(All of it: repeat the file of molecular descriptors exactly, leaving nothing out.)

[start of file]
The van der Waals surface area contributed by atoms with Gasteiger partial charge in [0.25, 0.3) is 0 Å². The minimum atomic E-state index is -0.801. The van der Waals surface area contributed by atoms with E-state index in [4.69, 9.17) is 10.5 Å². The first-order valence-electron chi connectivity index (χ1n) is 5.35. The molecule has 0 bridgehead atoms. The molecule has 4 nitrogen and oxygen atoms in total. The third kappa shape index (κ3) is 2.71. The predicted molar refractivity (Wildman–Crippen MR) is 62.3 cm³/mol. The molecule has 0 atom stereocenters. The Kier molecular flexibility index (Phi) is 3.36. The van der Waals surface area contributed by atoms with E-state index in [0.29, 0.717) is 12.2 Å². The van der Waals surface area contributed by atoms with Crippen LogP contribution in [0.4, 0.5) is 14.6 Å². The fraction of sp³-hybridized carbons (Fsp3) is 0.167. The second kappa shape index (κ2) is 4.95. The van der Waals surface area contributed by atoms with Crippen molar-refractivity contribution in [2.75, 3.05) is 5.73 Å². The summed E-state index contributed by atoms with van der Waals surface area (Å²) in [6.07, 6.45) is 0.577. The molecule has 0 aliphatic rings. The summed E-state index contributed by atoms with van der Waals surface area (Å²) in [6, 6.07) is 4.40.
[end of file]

The van der Waals surface area contributed by atoms with Gasteiger partial charge in [0.25, 0.3) is 0 Å². The minimum atomic E-state index is -0.801. The van der Waals surface area contributed by atoms with E-state index in [4.69, 9.17) is 10.5 Å². The first-order valence-electron chi connectivity index (χ1n) is 5.35. The molecule has 0 bridgehead atoms. The molecule has 4 nitrogen and oxygen atoms in total. The third kappa shape index (κ3) is 2.71. The predicted molar refractivity (Wildman–Crippen MR) is 62.3 cm³/mol. The molecule has 0 atom stereocenters. The Kier molecular flexibility index (Phi) is 3.36. The van der Waals surface area contributed by atoms with E-state index in [0.29, 0.717) is 12.2 Å². The van der Waals surface area contributed by atoms with Crippen LogP contribution in [0.4, 0.5) is 14.6 Å². The fraction of sp³-hybridized carbons (Fsp3) is 0.167. The second kappa shape index (κ2) is 4.95. The van der Waals surface area contributed by atoms with Crippen molar-refractivity contribution in [2.75, 3.05) is 5.73 Å². The summed E-state index contributed by atoms with van der Waals surface area (Å²) in [6.07, 6.45) is 0.577. The molecule has 0 aliphatic rings. The summed E-state index contributed by atoms with van der Waals surface area (Å²) in [6, 6.07) is 4.40.